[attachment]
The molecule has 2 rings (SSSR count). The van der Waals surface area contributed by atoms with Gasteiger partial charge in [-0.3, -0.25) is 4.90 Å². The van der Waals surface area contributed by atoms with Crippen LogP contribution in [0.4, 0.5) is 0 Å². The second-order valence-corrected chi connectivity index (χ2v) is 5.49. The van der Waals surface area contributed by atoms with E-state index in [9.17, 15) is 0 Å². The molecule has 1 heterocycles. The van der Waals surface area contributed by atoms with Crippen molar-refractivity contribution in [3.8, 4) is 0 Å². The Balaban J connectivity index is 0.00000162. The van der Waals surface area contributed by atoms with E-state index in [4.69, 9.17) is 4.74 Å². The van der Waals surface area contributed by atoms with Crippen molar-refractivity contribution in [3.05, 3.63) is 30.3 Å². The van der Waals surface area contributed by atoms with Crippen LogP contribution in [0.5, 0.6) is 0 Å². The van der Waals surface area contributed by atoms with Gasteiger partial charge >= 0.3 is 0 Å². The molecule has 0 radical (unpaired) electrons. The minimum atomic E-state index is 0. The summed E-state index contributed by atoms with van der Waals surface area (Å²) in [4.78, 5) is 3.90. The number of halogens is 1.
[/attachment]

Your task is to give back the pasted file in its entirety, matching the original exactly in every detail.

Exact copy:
The molecule has 2 rings (SSSR count). The van der Waals surface area contributed by atoms with Gasteiger partial charge in [-0.3, -0.25) is 4.90 Å². The van der Waals surface area contributed by atoms with Crippen LogP contribution in [0.4, 0.5) is 0 Å². The second-order valence-corrected chi connectivity index (χ2v) is 5.49. The van der Waals surface area contributed by atoms with E-state index in [9.17, 15) is 0 Å². The molecule has 1 heterocycles. The van der Waals surface area contributed by atoms with Crippen molar-refractivity contribution in [3.8, 4) is 0 Å². The Balaban J connectivity index is 0.00000162. The van der Waals surface area contributed by atoms with E-state index in [4.69, 9.17) is 4.74 Å². The van der Waals surface area contributed by atoms with Crippen molar-refractivity contribution in [3.05, 3.63) is 30.3 Å². The van der Waals surface area contributed by atoms with Crippen LogP contribution in [0.5, 0.6) is 0 Å². The van der Waals surface area contributed by atoms with Gasteiger partial charge >= 0.3 is 0 Å². The molecule has 0 radical (unpaired) electrons. The minimum atomic E-state index is 0. The summed E-state index contributed by atoms with van der Waals surface area (Å²) in [4.78, 5) is 3.90. The number of halogens is 1.